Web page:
The New York Giants will head to Detroit to take on the desperate Lions in a NFC battle.
What: New York Giants (5-9) at Detroit Lions (7-7)
Where: Ford Field, Detroit, Mich.
When: Sunday, Dec. 22, 4:05 p.m. ET
Watch: Fox, check local listings
Detroit needs to win and get some help to get into the playoffs. The Giants have been officially eliminated in what has been a lost season in the Big Apple.
On paper, the Lions are clearly the superior team. Detroit tops New York across the board in offensive comparisons. In some cases the gap in averages per game is stunning:
|Yards||Rushing Yards||Passing Yards||Points|
*All figures and statistics are from NFL.com unless otherwise indicated
New York has been shut out twice. No other team in the NFL has been shut out even once this season. One of those zeroes came last week at home against the Seattle Seahawks.
New York is the only team in the NFL with more giveaways than the Lions. The Giants have turned the ball over at least once in every game so far, and the Giants have nine games with at least three giveaways.
Making matters worse for the Giants is that top receiver Victor Cruz is now out for the season, per Kimberly Jones of NFL Network:
NYG: Victor Cruz underwent arthroscopic debridement of the (left) knee today by Dr. James Andrews in Fla. Cruz ends '13 with 998 rec yds.— Kimberly Jones (@KimJonesSports) December 19, 2013
Pressuring Manning into errors is one of the keys to victory for Detroit. Without his top receiver, Manning is apt to struggle even more. The Lions will have opportunities to secure some elusive turnovers.
Linebacker DeAndre Levy remains tied for the league lead with six interceptions. The problem has been that the rest of the Lions defense has combined for just seven interceptions. This is an excellent week for safety Louis Delmas or corner Rashean Mathis to pull one down.
Ball awareness will be critical this week. That has not exactly been a strong suit for the Lions secondary this season. Without Cruz to threaten the deep seams, this is an opportunity for the corners to play more aggressively and keep an eye in the backfield.
Another way the Lions can attack the Giants is by exploiting the edges of the defense. Teams have done a good job exposing some holes in the back seven.
Seattle found success last week in spreading the formation and creating space for its playmakers to operate. Here's one of the plays it used that the Lions can readily reproduce.
The Seahawks split out running back Marshawn Lynch wide, leaving an empty backfield. This creates some inherent matchup advantages for the offense.
Seattle capitalizes by quickly clearing out space for Lynch. The inside receiver runs a post, which pulls the inside corner and the safety over the top towards the middle of the field.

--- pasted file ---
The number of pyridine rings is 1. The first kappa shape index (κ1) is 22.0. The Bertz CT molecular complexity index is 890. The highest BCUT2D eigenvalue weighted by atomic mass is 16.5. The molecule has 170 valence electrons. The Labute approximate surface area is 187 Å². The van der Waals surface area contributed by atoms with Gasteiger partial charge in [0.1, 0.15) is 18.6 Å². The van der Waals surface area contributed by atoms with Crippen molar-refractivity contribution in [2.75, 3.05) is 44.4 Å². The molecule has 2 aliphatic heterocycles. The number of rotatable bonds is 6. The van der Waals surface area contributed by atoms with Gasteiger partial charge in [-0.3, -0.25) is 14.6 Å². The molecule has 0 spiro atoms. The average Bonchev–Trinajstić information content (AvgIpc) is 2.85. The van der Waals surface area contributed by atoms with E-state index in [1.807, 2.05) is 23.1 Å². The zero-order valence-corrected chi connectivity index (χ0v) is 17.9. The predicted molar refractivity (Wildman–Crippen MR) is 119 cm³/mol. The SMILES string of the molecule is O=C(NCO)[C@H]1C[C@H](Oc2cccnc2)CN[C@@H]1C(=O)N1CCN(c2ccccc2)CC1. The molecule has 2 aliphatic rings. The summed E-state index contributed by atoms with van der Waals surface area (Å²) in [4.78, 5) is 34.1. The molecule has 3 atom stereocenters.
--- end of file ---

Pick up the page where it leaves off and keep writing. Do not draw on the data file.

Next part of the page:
This effectively isolates Lynch on a single corner. Imagine Reggie Bush in the same situation, one-on-one in the open field.
The corner gets caught leaving too much room to the outside. He's also staring into the backfield and loses track of Lynch. That's a dangerous mistake.
Quarterback Russell Wilson whips the ball to Lynch, and he has a lot of room to operate. Lynch makes the first tackler miss and picks up a chain-moving gain before the rest of the Giants defense can corral him.
This is a prime opportunity for the Lions to capitalize on the versatility of their running backs. Both Bush and Joique Bell are excellent receivers, and play concepts like this would allow Detroit to convert third downs and keep the Giants defense off-balance.
Then there is the defensive side of the ball. Detroit's run defense was on a heck of a run in November, but the last two games, it has not been so dominant.
Part of the problem is that the Lions are reverting back to using the Wide 9 technique haphazardly.
Lining up the defensive ends well beyond the outside shoulder of the offensive tackles remains pretty effective as a pass-rushing tactic. The issues come when the the opposing offenses are in higher than 10 personnel.
|10||One RB||No TEs|
|11||One RB||One TE|
|12||One RB||Two TEs|
|21||Two Backs||One TE|
Take Your Eye Off the Ball by Pat Kirwan
When the offense is in a number higher than 10, playing the Wide 9 technique leaves the Lions defense incredibly vulnerable to the run.
Here is a play that Baltimore ran from 11 personnel. Other teams have run eerily similar plays and gashed the Lions as well.
The gist of the play is to let the ends take themselves out of the play, which Willie Young and Ziggy Ansah readily do from their wide alignment.
This allows linemen to release out and attack the linebackers. In this case, the center pulls around the B-gap and engages the linebacker in the hole. The left guard shoots out and picks off the back-side linebacker.
That back-side 'backer, Stephen Tulloch, does a good job of avoiding the block. The problem is that he commits to attacking the inside hole. When the back bounces to the outside option, Tulloch is stuck on a poor pursuit angle.
This particular play gained 11 yards before the safety was able to make a stop.
The solution here is simple. Stay out of the Wide 9 as a base defense, especially when there are multiple tight ends or backs to contend with. Using it to impact the passing game is great, but 1st-and-10 is not one of those situations.
The Lions must play like the superior team that they are in this matchup with the Giants. The playoffs, and as Jesse Reed of Bleacher Report notes, more than likely the fates of the coaching staff depend on it.